If we do get any keen frosts we may well get some damage to all the fruit blossom that is out on the plot at the moment. After the fine weather of the last couple of weeks we didn't really want a cold spell right now.

Friday, 24 April 2015

Long Term Labelling

After a bit of a cloudy and misty start to the day by mid morning the sun was out giving us another lovely sunny and mild April day.

On the plot we finished planting out our new strawberry plants. 
We want to keep a note of each of the varieties to see which performs and tastes the best. All the rows of plants have been labelled conventionally with a plastic label and written on using a permanent marker pen. In our case permanent normally means around 6 months in summer and even less in winter months. As a long term solution all the varieties have been marked up on our allotment plans using the garden planner. The plan will have the the crops grown in each bed marked up this year and the plan copied forward to the next and subsequent years. 
Part Plan of Plot 41 with Strawberry Varieties Listed
Part Plan of Plot 30 with Strawberry Varieties Listed
At least this way once the permanent marker ink has disappeared of the labels we will have a record of which strawberries are where stored safely in “the cloud”.

Thursday, 23 April 2015

Heeding Advice

Wednesday was another gloriously sunny and mild April day. If the anticipated change in the weather for next week takes place it’s going to be a shock to the system.

Meanwhile it was another good afternoon on the plot planting potatoes.
This bed was cultivated and I managed to fit in 6 rows of potatoes (1 row Winston, 2 rows of Nadine and Charlotte and 1 row of Nicola) although I didn't manage to get round to tidying up the edges of the bed.

Our first bed planted up with brassicas had lightweight mesh laid over the top of them to protect them from pests. I've decided that this might not have been the best course of action and have now supported the mesh on a few stakes to give the plants some headroom to grow.
My reason for using a fine mesh instead of butterfly netting is to hopefully keep any whitefly and greenfly off the heads of our calabrese when they develop. Heads of calabrese covered in whitefly don't make for very appealing vegetables.

Wednesday, 22 April 2015

Carroting and Parsniping

Tuesday was the sunniest day of the year according to my weather station with 9.5 hours of sunshine.
We had a little bit of cloud about in the morning but from just before midday through to evening time we had a spell of unbroken sunshine as can be seen from the smooth curve of the solar radiation trace on the above chart.

It turned out to be an excellent day for sowing carrots and parsnips as not only was it sunny but calm too.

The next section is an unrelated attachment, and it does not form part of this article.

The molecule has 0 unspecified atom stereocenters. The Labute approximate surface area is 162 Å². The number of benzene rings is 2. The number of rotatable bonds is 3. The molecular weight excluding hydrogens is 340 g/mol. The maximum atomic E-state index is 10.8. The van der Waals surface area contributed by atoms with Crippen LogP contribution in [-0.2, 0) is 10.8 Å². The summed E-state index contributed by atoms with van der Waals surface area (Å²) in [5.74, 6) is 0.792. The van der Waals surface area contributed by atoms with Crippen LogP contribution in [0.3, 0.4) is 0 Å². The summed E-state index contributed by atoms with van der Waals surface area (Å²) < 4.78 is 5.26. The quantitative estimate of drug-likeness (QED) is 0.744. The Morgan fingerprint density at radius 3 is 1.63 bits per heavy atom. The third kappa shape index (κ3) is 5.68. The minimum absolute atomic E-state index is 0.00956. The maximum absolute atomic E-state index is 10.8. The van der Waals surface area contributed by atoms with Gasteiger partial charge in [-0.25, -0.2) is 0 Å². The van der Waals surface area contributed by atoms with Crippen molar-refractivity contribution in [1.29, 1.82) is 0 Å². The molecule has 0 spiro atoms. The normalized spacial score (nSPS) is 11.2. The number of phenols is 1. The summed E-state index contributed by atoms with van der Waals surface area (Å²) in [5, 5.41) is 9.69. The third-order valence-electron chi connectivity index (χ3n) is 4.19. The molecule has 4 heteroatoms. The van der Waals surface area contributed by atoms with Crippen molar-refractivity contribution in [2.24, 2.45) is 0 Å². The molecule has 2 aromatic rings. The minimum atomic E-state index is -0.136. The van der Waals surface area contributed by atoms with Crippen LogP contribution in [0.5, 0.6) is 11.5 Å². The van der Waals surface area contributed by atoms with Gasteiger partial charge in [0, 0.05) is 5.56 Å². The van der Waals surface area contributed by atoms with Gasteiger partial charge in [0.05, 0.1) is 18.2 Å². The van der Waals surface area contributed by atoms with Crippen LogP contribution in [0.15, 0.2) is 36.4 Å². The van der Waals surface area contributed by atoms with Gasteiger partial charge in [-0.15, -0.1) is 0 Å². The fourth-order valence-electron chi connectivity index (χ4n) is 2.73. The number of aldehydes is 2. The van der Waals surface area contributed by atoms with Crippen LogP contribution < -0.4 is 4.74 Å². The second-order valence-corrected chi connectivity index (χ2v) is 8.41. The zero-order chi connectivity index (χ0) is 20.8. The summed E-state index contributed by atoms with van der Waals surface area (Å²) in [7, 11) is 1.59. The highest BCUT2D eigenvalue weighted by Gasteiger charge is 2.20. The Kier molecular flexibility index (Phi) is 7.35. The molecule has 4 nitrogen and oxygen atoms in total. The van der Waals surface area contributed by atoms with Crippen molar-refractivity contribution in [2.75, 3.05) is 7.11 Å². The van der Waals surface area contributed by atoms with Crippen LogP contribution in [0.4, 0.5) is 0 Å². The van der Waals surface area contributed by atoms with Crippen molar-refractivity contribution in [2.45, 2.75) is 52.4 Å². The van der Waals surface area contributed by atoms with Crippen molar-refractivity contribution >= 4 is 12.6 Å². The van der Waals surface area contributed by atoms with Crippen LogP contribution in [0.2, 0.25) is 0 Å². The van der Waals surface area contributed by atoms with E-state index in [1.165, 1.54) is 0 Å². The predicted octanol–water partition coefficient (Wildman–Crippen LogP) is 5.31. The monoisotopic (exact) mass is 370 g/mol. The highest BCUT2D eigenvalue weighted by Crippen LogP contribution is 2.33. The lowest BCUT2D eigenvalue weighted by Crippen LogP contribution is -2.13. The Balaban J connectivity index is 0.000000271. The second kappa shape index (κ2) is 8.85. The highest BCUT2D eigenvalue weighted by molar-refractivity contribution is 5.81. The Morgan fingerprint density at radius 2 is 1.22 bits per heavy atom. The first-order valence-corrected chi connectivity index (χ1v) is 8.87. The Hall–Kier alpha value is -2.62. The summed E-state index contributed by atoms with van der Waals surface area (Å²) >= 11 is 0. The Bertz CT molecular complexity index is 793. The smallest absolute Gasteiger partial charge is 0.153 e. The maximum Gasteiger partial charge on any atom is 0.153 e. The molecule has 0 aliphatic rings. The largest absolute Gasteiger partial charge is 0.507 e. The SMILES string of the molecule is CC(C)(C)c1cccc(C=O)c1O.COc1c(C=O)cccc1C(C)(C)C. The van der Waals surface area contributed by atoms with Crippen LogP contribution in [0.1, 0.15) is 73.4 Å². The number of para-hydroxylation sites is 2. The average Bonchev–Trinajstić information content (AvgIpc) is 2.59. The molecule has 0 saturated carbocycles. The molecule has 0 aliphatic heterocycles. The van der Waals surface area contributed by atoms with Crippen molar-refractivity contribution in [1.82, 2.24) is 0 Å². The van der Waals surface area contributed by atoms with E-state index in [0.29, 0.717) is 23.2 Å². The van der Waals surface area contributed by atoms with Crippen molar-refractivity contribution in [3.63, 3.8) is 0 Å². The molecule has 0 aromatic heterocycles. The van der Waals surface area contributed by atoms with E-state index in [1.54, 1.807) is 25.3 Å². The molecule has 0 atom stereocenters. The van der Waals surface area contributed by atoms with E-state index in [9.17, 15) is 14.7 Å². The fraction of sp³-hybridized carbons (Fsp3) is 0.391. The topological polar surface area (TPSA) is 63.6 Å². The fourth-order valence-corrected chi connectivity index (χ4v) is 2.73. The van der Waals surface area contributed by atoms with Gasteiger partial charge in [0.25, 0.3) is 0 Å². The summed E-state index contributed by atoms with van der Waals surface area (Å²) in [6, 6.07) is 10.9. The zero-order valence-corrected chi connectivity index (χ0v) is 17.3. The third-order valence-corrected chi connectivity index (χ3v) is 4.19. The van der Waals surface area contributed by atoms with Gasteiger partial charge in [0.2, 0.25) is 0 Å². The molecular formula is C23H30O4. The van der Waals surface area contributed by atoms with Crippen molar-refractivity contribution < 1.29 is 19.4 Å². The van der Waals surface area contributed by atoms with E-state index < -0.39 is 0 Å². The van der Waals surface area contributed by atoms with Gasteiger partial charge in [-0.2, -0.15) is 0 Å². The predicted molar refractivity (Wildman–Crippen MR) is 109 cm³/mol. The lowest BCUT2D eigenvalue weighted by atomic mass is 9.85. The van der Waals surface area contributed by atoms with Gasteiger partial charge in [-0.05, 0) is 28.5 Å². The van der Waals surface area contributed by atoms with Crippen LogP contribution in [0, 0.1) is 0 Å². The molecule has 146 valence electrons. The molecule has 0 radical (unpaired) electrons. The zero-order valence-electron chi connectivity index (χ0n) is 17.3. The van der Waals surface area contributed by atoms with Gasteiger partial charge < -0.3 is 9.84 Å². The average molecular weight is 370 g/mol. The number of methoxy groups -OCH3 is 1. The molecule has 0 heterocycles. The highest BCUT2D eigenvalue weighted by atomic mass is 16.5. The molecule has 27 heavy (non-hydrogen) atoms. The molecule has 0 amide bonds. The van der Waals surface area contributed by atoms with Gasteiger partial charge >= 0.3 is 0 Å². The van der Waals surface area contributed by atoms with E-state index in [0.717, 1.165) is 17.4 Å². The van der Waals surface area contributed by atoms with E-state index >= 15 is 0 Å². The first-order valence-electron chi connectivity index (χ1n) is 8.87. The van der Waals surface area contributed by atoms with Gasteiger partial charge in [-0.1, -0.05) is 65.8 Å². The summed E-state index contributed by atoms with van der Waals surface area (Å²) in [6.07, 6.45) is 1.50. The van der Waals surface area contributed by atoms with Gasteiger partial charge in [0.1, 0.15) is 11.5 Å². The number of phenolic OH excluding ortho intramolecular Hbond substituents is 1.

Once sown into their compost trenches our carrot and parsnip seeds were give a watering to settle them into their new surroundings. Then the tricky job of constructing our environmental mesh cage to protect the crops from carrot fly. On a lovely sunny day it seemed a bit like over kill holding down the mesh with lots of bricks but I've no doubt our construction techniques will be put to the test with some windy weather even in summer.
It’s now a case of keeping them damp until they germinate and then attempting to keep the slugs at bay as they can devastate a row of carrot seedlings overnight.

Tuesday, 21 April 2015

Carrot Preparations

After a bit of a cloudy morning the sun came out before lunch time to give us a lovely sunny and mild afternoon.

On the plot it was a case of preparing a bed ready to sow our carrots and parsnips. Parsnip seed is especially good at blowing about in any sort of breeze so a reasonably calm day makes sowing so much easier.
Our carrot and parsnip bed is one of the untidiest looking beds on the plot with weed control fabric that’s in something like its fourth year of use together with all the bits and pieces of timber required to hold it in place it looks a bit of a mess. I remember thinking the same last spring but we managed to harvest 35kg (77 lb) of carrots and 15kg (33 lb)of parsnips so I’m happy to put up with it looking a mess if we get the same results. Next job is to sow the seeds and erect our environmesh cage to keep our carrots free from carrot fly. 

I blogged last week that our Delsanne pear tree was flowering before our other two varieties. That’s not the case any more as Invincible and Red Williams have joined it in flower. There were plenty of bees doing their bit so hopefully we’ll have some pears this year.